Chris Graham: Our city, not theirs
Recent personal experiences have been pushing me into territory that I, as a lifelong liberal, had never thought possible. Government power, particularly at the local level, is out of control, and seriously needs to be reined in, and now.
For all the talk from the anti-government right about Barack Obama, Harry Reid, Nancy Pelosi et al, the real issue isn’t D.C. as much as it is City Hall. That’s where the people with the power to mess with your daily lives reside.
Who oversees, for example, your local police department? By and large, it’s not your local newspaper, for whom the economic model that allowed for reporters covering various beats is a thing of the past, and the staff investigative journalist is even more a relic.
Look at the situation here in my hometown, Waynesboro. Almost a month ago, a cop car rammed into a car being driven by a citizen. If it had been the other way around, you can guarantee that said citizen would have been charged with a traffic offense, if not arrested on the spot.
I’ve made several inquiries into the status of the investigation, and to date have not received even an acknowledgement that the inquiries have been received.
Talk about arrogance.
When we finally do get something from the PD, it’s going to be a poorly written press release exonerating the officer and still somehow placing no charges against the civilian driver whose car was plowed into a nearby building.
How convenient, that.
And then how about the several cases of late involving so-called dangerous dogs that their owners and numerous supporters are saying are anything but dangerous?
Meanwhile, you’ve got code-enforcement officers out telling a guy that he can’t give away Christmas trees for suggested donations to help raise money for cancer research. And the City Council is approving millions for scrub brush owned by large campaign contributors in over their heads on a bad investment.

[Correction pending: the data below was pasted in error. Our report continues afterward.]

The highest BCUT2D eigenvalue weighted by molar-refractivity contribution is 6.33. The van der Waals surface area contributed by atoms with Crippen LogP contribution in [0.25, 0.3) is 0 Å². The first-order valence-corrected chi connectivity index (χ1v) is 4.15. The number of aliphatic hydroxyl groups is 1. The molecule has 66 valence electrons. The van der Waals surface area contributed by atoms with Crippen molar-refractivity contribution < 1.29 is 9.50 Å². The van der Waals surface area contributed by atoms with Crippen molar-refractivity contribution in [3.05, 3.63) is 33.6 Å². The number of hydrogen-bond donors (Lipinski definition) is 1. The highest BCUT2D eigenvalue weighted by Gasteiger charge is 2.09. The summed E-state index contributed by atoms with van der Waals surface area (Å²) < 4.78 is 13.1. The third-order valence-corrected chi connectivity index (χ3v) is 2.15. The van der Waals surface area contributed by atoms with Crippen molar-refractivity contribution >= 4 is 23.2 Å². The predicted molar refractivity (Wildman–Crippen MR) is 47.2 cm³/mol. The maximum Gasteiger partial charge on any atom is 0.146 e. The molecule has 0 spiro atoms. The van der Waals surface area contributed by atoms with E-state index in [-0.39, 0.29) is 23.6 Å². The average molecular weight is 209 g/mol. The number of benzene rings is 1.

And then we’re told that we don’t have money to meet basic, essential needs in our school systems, and yet we blow gobs of it on school-resource officers whose main job is to sit in offices tucked away in corners of oversized administrative suites filling out reports about what they didn’t do last month and aren’t going to do next month.
We have an economic-development office that produces nice brochures that don’t sell the city. And the tourism office, while it tries really hard, and is successful to a great degree in pulling down state grants, will never be able to overcome that Waynesboro simply isn’t a tourist destination, and that it’s therefore an absolute waste to try to entice people here, for what, our chain restaurants? Our chain stores? Our proximity to lots of nice places where actual interesting things go on regularly?
The only department in City Hall worth a damn is the one that makes sure that our garbage is picked up every week.
Here’s a suggestion for our local government. How about just getting the hell out of our damn way so that those of us who have business acumen can rebuild our local economy and in the process provide the revenues to educate our kids to be able to take our places when the time comes?
I’m starting to appreciate the wisdom of Grover Norquist, the faux libertarian whose mantra is to reduce the size of government so that you could drown it in a bathtub.
Aside from the guys on the trash trucks, I wouldn’t give you a warm pitcher of spit for the lot of the so-called brain trust in our City Hall.
The city police don’t make me feel safe. The local schools are failing. The economic-development director is overpaid and underperforming.
Somehow, some way, several private businesses are finding ways to thrive in spite of the nonsense that we get from our overpriced, ineffective local government.
Waynesboro is still a beautiful city filled with wonderful people who work hard and spend countless hours of their free time to make their little corner of the world a better place.
As for our government, wholesale changes are in order. I’d clean house of the group of them, starting with the city manager and making my way down.
That would send the message. This is our city, not theirs.